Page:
EQxDHack18 Scholarship Winners!

EQxDHack18 Scholarship Winners!


FR205 - Equity by Design: Architects as Catalysts for Community Engagement & Social Impact [1.50 LUs/RIBA]

Date: Friday, June 22, 2018
Time: 7:30 AM - 9:00 AM
Location: Javits Center, Room 1A07

How does architecture impact the social fabric of our communities, and how does equity influence outcomes? Hear from a panel of architect champions who are pushing the boundaries of social and cultural concern - Michael Ford, Katherine Darnstadt, Garrett Jacobs moderated by Rosa Sheng, FAIA . They'll discuss design as a problem-solving tool and explore how your work can affect the social structures of communities everywhere, creating measurable and practical effects on how people interact and experience community. By considering equitable access, you can reshape the way people experience public space and, by extension, public life. Join us for a revealing conversation about how you can be a catalyst for solving shared challenges, driving social change, and fostering engagement.


Equitable Practice Sessions

Practical skill builds and discussions for Career Pinch Point challenges

EV204 - Share Your Voice: Guides for the Future of Equitable Practice

Date: Wednesday, June 20, 2018
Time: 8:00 AM - 12:00 PM

Are you interested in building a more equitable workplace, but unsure of how to start? Do you have expertise on an equity issue that could benefit others? In either case, the Equity and the Future of Architecture Committee wants your feedback on a new series of Equitable Practice Guides designed to provide strategies for advancing equity within your workplace. Come ready to learn about EQ+FA's work, and to contribute your ideas towards a guidebook poised to shape the future of design practice.


TH317 - Show Me the Money? Exploring Pay Transparency [1.00 LU/RIBA]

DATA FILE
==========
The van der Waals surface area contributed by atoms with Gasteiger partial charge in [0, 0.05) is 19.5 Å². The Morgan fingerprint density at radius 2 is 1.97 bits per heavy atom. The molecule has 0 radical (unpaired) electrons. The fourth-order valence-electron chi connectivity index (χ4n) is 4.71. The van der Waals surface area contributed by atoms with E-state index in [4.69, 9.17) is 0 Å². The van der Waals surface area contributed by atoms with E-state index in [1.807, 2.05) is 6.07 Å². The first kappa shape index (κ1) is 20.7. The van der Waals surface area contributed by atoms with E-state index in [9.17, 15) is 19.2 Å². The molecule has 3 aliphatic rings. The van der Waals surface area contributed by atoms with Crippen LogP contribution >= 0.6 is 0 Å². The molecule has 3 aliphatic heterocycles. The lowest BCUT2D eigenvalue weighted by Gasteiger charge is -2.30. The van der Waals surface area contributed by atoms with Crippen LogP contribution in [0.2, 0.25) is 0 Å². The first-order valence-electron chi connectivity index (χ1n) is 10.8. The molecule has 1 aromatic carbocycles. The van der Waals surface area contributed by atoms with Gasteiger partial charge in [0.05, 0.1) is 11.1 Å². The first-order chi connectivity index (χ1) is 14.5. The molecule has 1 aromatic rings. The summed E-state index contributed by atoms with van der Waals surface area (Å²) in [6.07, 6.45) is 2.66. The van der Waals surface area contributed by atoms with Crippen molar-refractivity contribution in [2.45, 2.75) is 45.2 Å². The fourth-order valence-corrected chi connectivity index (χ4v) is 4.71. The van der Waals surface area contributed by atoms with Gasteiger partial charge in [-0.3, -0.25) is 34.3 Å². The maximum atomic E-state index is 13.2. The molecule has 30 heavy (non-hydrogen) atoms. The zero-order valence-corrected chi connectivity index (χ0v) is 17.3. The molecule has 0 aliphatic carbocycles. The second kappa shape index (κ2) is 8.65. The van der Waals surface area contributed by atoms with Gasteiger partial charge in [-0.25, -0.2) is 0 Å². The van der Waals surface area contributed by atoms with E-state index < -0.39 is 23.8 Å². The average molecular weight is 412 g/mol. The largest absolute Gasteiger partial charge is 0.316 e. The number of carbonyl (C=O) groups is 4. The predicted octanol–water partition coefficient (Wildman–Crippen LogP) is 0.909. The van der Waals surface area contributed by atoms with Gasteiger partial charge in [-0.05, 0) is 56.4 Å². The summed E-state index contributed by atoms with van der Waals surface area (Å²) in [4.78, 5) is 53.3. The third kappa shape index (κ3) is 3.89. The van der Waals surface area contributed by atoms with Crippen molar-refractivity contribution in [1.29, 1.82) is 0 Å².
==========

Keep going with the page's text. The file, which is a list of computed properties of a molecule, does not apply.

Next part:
Date: Thursday, June 21, 2018
Time: 8:45 AM - 9:45 AM
Location: Javits Center, Room 1E07

Pay transparency is a polarizing topic. Some argue that it has the potential to increase pay equity while improving trust and employee morale. Others argue against it, citing concerns that it prevents them from rewarding high performers and puts them at a disadvantage in a competitive talent market. Join this lively discussion and debate about the benefits and drawbacks of pay transparency. You'll hear a moderated panel discussion that will engage leaders from award-winning, nationally recognized firms. You'll also be able to assess whether pay transparency is a management strategy you would find beneficial in your own firm.


"J.E.D.I"  Focused Sessions

What are the other must attend events at AIA Conference and Beyond? Last year we introduced the concept of J.E.D.I Architecture - Just, Equitable, Diverse and Inclusive ways that we, as citizen architects and civic design advocates, can transform our practices into vital, valued and relevant services to better serve our communities. 

TH112 - Defense of the Public Realm [1.00 LU/HSW/GBCI/RIBA]

Date: Thursday, June 21, 2018
Time: 7:00 AM - 8:00 AM
Location: Hilton Midtown, 1334 6th Avenue, Regent Room

Times Square is the most visited place in New York, with over 40 million people passing through every year. Designing an open space where people want to gather while considering the security concerns of a post-9/11 New York was a unique challenge. Safety and security were critically important in designing New York's newest plaza, as evidenced by closing Broadway to car traffic and giving two-and-a-half acres back to pedestrians in the middle of Manhattan. Join Craig Dykers, founder of Snohetta and partner-in-charge of the Times Square plaza, to discuss the designer's critical role in dealing with security and freedom in public space.


TH409 - Addressing Inequality in Our Cities: Building a Resilient Future (ArchiTalk) [1.50 LUs/RIBA]

Date: Thursday, June 21, 2018
Time: 9:45 AM - 11:15 AM
Location: Hilton Midtown, 1335 6th Avenue, Trianon Ballroom

Structural disadvantages-racial segregation, poor infrastructure, and chronic underinvestment-have a significant impact on who benefits from community investment. Vulnerable communities are often disproportionately affected and often experience lasting consequences. Communities under stress, such as Boston, New Orleans, and Ferguson, Missouri, have revealed the lasting effects of segregation and racism and points of weakness that can no longer be ignored. Join us for this enlightening session to explore these complex issues in greater depth. A former mayor, former chief resilience officer, and two practicing architects will examine the complicated intersection of architecture, public health, climate change, and racism.